BTW, here is the package lists from their repos (for 64 bits systems): http://repo.steampowered.com/steamos...amd64/Packages http://repo.steampowered.com/steamos...amd64/Packages http://repo.steampowered.com/steamos...ntrib/Packages You can get the whole list from http://repo.steampowered.com/steamos/dists/alchemist/ by going from folder to folder and downloading the 'Packages' files. There are some things here that could be interesting: http://repo.steampowered.com/steamos/ , in the conf/ lists/ and log/ folders..

            Now, if only I could get a list of the packages installed in the disk images... and also, the name of the system user and groups, because I'm running the VM as root, hehe.
            Last edited by asdfblah; 12-14-2013, 04:16 AM.

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            • #7
              Ubuntu vs SteamOS? Why not Debian vs SteamOS, or Ubuntu vs Debian vs SteamOS? That would give more information on what the actual changes in SteamOS affect.

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              • #8
                Originally posted by phoronix
                There's also other former Microsoft employees on Valve's Linux team
                You do realize that Gabe Newall himself is also a former long-time Microsoft employee, right? Valve wouldn't even have gotten far off the ground without the millions he made during his years at Microsoft and the ability to self fund most of Half-Life and get the initial version of Steam up and running.

                Valve has a bunch of ex-Microsoft engineers working for them. This should not be surprising given how close geographically Valve and Microsoft are and the shear quantity of people joining and leaving a company of Microsoft's size every year. If you can find any decent-sized software company in the Seattle area (or practically anywhere in the Pacific Northwest, really) that doesn't have some ex-Microsoft people you've basically found a unicorn and _that_ would be news. :P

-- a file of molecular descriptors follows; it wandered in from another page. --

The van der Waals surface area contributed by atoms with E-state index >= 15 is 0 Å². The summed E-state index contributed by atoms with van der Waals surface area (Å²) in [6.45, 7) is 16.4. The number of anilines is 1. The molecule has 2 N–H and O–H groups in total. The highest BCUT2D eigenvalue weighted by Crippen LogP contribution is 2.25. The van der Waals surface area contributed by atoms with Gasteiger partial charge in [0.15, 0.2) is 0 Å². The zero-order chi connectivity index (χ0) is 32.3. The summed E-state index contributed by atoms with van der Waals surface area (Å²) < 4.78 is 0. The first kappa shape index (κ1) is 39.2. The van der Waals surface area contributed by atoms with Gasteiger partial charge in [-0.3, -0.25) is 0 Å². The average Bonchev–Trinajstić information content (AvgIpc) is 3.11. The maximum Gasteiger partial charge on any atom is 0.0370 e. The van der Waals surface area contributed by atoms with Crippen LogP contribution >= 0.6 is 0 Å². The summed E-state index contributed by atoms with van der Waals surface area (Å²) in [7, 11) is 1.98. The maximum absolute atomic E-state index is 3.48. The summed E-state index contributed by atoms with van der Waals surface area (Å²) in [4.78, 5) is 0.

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                • #9
                  Now how is this going to effect the system requirements already in place for all steam games (Ubuntu)?. They expect developers to go back and install Debian now, which is a lot harder to use than Ubuntu?. Not that I care really, Debian was a good base to build on but I rarely use a computer anymore; for some reason I just got bored. Burnt out I guess.

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                  • #10
                    Originally posted by Mike Frett View Post
                    Now how is this going to effect the system requirements already in place for all steam games (Ubuntu)?. They expect developers to go back and install Debian now, which is a lot harder to use than Ubuntu?. Not that I care really, Debian was a good base to build on but I rarely use a computer anymore; for some reason I just got bored. Burnt out I guess.